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Low Tech Battering Rams

Written by Peter Ortuso

In the past, the Union County, NJ Police used a battering ram that presented some problems in field use. The battering ram was made from a 42-inch length of 5-inch galvanized pipe. Grab handles had been welded on opposite sides of it to allow for two-man operation. This ram was excessively heavy and its most glaring defect was the striking face.

The striking face had been made from a 10-inch round section of steel plate that was 2 inches thick. Although two men could swing this ram, much of their strength was required to keep it on a level plane when attacking a door. Using it in the field had several drawbacks which came to a head one evening when the Warrant Squad set out to arrest a drug dealer and conduct a search of his apartment.

The apartment was located on the third floor of an older home that had been converted to a three-family dwelling. Access to the suspect’s apartment was at the top of a narrow stairway, which had no landing. The squad members entered the house without arousing the suspect’s suspicion, but when they saw the stairway, they realized there was not enough room for two men to use the ram.

A quick conference was called, and it was decided that the strongest man in the group would hit the door with the ram and be first to enter the apartment. This officer did not have a level footing on the stairway, and the ram’s 50-plus pounds added to his difficulty in making an accurate swing. At the team leader’s signal, he swung the ram, but instead of forcing the door open, the officer lost control of the ram, and it went through the bottom panel of the wooden door and disappeared into the darkened room.

Speed of entry dictated that the officers had to go through the small portal, left by the broken-out panel, one at a time. Fortunately for the Warrant Squad, the suspect was passed out in bed, and despite the commotion, the officers had to wake him up before putting the cuffs on him. The ram was replaced by a lighter and more easily maneuverable model.

Over time, I have fabricated battering rams for the Union County Prosecutor’s Office, the County Sheriff’s Office, the County Police, and for some of the local Municipal Police Departments within Union County. The designs of these rams have gone through several changes in that time, based on field-use reports from the affected officers. From their consensus the following points have been taken.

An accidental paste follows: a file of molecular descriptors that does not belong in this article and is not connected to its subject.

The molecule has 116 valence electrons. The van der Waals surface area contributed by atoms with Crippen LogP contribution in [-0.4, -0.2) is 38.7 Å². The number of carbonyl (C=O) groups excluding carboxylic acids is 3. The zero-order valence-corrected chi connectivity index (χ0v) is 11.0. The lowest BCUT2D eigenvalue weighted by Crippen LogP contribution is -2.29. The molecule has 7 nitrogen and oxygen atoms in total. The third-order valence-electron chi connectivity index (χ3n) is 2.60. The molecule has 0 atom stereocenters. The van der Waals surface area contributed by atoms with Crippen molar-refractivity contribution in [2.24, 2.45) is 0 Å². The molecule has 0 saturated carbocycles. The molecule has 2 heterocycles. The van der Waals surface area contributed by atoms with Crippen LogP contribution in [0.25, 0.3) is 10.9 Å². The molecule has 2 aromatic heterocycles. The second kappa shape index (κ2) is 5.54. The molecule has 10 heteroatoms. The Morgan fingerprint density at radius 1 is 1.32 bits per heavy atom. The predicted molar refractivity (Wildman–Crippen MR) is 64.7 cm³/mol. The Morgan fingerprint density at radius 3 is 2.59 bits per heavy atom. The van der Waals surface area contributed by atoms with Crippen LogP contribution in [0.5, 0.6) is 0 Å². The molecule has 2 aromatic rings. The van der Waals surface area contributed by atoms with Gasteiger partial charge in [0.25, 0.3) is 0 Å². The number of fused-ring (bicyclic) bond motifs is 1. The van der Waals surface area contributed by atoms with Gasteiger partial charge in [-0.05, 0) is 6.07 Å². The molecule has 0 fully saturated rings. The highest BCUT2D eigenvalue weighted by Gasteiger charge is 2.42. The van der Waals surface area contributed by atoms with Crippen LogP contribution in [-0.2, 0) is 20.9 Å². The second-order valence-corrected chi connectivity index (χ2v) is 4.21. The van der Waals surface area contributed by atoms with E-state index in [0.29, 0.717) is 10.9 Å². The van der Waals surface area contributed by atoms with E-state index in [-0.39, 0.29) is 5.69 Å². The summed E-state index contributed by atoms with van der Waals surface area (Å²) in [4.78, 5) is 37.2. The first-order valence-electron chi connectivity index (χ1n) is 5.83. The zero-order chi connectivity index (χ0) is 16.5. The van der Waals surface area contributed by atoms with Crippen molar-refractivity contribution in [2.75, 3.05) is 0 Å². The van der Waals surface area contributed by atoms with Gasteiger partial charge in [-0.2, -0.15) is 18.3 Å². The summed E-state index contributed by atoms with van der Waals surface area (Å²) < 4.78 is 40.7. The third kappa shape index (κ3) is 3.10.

First, rams weighing 20 to 30 pounds are preferable. They are easier to hand-carry to the entry point, and provide more striking-power than a heavier ram. Hitting a door with a ram is a question of ballistics as striking-power is relative to the weight and speed of the projectile. A lighter ram can be swung faster and much more accurately than a heavy one. And as many of you know from firearms training, increasing the speed of a projectile adds much more force than increasing its weight.

Second, the striking face should be square or oblong, and offset toward the top of the ram. This allows the ram to be swung in a lower plane when striking above the doorknob.

Third, a broad striking-face of at least 6-inch x 6-inch is preferable to a smaller one. Opening a door with a battering ram requires a blunt-force strike. The task here is to force the door open, not to punch a hole in it.

Fourth, a single, long, U-shaped handle should be mounted to the top of the ram body. This allows for the differences in the physical sizes of the officers, and for two-man use. The handle should provide enough clearance for a gloved hand to release the ram without impedance.

The latest version of the ram was made from a 27-inch length of 4-inch, schedule 40, black pipe. The striking-face is 1/2-inch mild-steel plate cut to a 6-inch x 6-inch square. The handles are of 3/4-inch round, hot-rolled, mild-steel. The ram’s total weight is 26.5 pounds, and the overall length is 32 inches.

Prior to welding the striking-face to the pipe end, the corners were rounded off with a grinder. The plate was offset from the center of the pipe by an inch and a half toward the top of the ram. It was welded on-center in the horizontal plane, and square to the pipe end.

The top handle is 18 inches long and has 3 inches tangs to allow clearance for a gloved hand. The rear handle was made for one-or two-man operation. The grip portion of the rear handle is 8 inches wide and is set back 4 inches from the pipe end. The rear handle is offset toward the top of the ram. This allows for a long, level swing when using the ram.

The ram was welded using the SMAW (electric arc-stick) process. All welds were made with 6010 welding electrodes. However, 7014 or 7018 electrodes are more than satisfactory for this job. MIG welding is also a viable option for welding the assembly, provided that adequate amperage and proper joint preparation is done beforehand.

Peter J. Ortuso is a supervisor with the Union County, NJ Division of Motor Vehicles. His job duties cover metal-fabrication requirements for 4 police agencies, a SWAT team, and an Emergency Response Team. He can be reached via regular mail at UCDMV, 79 W. Grand St, Elizabeth, NJ 07202.

Published in Tactical Response, Mar/Apr 2006

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